Is there any evidence that supports daily zinc supplementation?
There is no evidence that supports daily zinc supplementation. The recommended daily allowance of zinc is 11mg, but there are many different supplements out there that can range from 300-15,000mg, which could increase your risk for side effects.
Should vegetarians take an extra B-complex every day?
Many vegetarians take an extra B-complex daily to ensure that their diet is well-rounded. This practice may be necessary for those with certain nutrient deficiency disorders, but it's important to note that these supplements are not regulated by the FDA and some of them are potentially harmful.
The best way to know what you need is to speak with your doctor or nutritionist about your specific dietary concerns. Your doctor will be able to recommend a vitamin or mineral supplement based on your lifestyle and health needs, but it’s important to keep in mind that many supplements aren't regulated by the FDA and some can have adverse effects. Many vegetarians rely on vitamin B-12 supplements, but this too isn't regulated and may not be appropriate for all vegetarians.
It's best to consult with your doctor before you start taking any additional supplements as they may be unnecessary or could cause harm if taken improperly.
Should you avoid multivitamins and mineral supplements altogether?
If you take supplements regularly, it’s important to talk with your doctor about the risks and benefits of doing so. There is no need to avoid multivitamins and mineral supplements altogether, but know that they can cause problems if they don’t work well in sync with your body.
For example, megadoses of calcium can lead to kidney stones and smaller doses may result in diarrhea. It's important to talk with your doctor before adding these supplements to your routine.
On the other hand, some research suggests that taking a daily multivitamin and mineral supplement reduces the risk of heart disease. If you are at risk for heart disease or have any signs or symptoms of this condition, then it's probably wise to discuss the risks and benefits of taking multivitamins before adding them into your day-to-day life.
Summary: what to know about dietary supplements
There are some risks to taking daily supplements. As with any medicine, supplements can have a variety of side effects that may make them unsuitable for certain people. Before you begin taking a supplement, talk to your doctor to get his or her opinion on the safety of the supplement and whether it's appropriate for you.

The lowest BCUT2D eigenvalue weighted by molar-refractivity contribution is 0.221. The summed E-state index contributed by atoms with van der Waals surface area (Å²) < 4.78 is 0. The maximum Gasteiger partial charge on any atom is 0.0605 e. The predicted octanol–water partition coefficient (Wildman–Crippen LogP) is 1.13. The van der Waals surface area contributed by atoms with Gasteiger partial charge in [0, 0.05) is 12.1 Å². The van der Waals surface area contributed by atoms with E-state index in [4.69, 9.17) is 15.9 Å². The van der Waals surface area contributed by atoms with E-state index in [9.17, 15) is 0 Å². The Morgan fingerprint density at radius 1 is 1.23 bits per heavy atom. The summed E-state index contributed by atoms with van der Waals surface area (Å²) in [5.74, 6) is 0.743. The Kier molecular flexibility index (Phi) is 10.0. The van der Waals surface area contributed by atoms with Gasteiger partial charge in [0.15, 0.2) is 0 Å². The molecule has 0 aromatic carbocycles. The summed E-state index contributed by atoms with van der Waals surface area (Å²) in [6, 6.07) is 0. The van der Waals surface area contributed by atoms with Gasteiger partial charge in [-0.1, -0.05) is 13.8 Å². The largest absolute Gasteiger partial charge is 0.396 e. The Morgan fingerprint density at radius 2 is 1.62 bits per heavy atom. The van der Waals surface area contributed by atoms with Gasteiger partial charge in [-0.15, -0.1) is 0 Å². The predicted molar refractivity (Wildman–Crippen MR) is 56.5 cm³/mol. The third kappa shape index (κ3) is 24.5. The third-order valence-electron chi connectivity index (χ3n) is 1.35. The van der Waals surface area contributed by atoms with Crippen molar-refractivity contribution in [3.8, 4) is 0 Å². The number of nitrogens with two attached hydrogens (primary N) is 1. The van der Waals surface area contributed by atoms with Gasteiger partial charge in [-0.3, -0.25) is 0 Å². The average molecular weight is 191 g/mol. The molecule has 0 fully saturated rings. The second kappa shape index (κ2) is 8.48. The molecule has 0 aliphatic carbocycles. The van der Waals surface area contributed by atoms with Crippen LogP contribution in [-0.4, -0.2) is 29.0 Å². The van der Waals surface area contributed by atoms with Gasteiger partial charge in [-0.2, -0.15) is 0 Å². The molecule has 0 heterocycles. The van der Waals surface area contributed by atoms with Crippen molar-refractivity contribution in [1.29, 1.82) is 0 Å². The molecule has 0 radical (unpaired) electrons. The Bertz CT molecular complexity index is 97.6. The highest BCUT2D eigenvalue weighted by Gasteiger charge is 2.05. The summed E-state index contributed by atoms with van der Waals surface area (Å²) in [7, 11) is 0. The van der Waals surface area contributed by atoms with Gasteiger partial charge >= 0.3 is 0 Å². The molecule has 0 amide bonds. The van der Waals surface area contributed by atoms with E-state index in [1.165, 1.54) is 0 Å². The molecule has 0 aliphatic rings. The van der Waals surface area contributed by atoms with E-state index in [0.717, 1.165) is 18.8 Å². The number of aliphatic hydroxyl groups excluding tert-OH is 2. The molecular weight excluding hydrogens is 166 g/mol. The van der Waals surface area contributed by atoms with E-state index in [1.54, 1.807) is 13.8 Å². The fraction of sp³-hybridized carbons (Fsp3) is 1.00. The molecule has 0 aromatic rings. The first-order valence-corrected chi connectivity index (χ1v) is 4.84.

What are the benefits and risks of taking supplements?
There are many health concerns that can be improved by taking supplements. For example, purchasing a fish oil supplement may support your heart health by optimising your omega 3 to 6 ratio. Additionally, vitamin D is important for bone health and can be obtained from the vitamin D in fortified foods or supplements. On the other side of the spectrum, there are some supplements that have been associated with serious safety concerns. For example, niacin (vitamin B3) has been linked with increased risks of liver damage and cardiovascular events in clinical studies. Similarly, with vitamin A, it is possible to overdose which can lead to hypervitaminosis A syndrome. There are also some supplements that may not be safe for everyone: iron supplements have been associated with gastrointestinal bleeding and iron overload. And while taking multivitamins can help your overall nutrition, there is no evidence that they impact disease risk in a meaningful way.
What are the most popular supplements taken by Americans?
The most common supplements taken by Americans include vitamins and minerals, omega-3 fatty acids, and protein. Vitamins and minerals A wide range of vitamins and minerals are taken by Americans. Some examples include vitamin C, E, and B12; chromium, zinc, and magnesium; and vitamin D, folate, and choline. Omega-3 fatty acids Americans tend to focus on omega-3s when it comes to supplements. Examples include flaxseed or fish oil capsules or soft gels; krill oil or cod liver oil; and purified eicosapentaenoic acid (EPA) and docosahexaenoic acid (DHA). Protein Protein is generally considered safe to supplement with as it can be found in meat, fish, eggs, legumes, nuts, and seeds. Some examples of protein powders include whey isolate protein (complete), egg white powdered protein powder (egg albumen), and casein protein shake powder.
What are the most dangerous supplements?
A variety of supplements are available that can help support your health and well-being. However, these products are not regulated by the U.S. Food and Drug Administration (FDA), so you do not know exactly what’s in them. This can make them difficult to trust. There is a lot of confusion around how dangerous supplements can be.
Vitamin D pills: Vitamin D pills are often used to increase vitamin D levels in the body as it works as a hormone in the body which regulates calcium and phosphorus absorption into the bloodstream and other vital roles in the body with strong links to supporting our immune system and helping us battle pollution induced chronic diseases The use of high-dose vitamin D pills has been discouraged due to doubts over their safety, especially in patients with underlying illness or who take prescription medications The main concern being their side-effect of hypercalcaemia; an abnormally high level of calcium in the blood circulation. This condition can result in nausea, fatigue and constipation amongst other symptoms.
Omega 3 fish oil capsules: Fish oil capsules contain high amounts of omega 3 fats which are known as essential fatty acids (EFAs) but these EFAs may not be good for us; EFAs may interfere with our natural endothelial function which affects blood pressure regulation leading potentially to high blood pressure.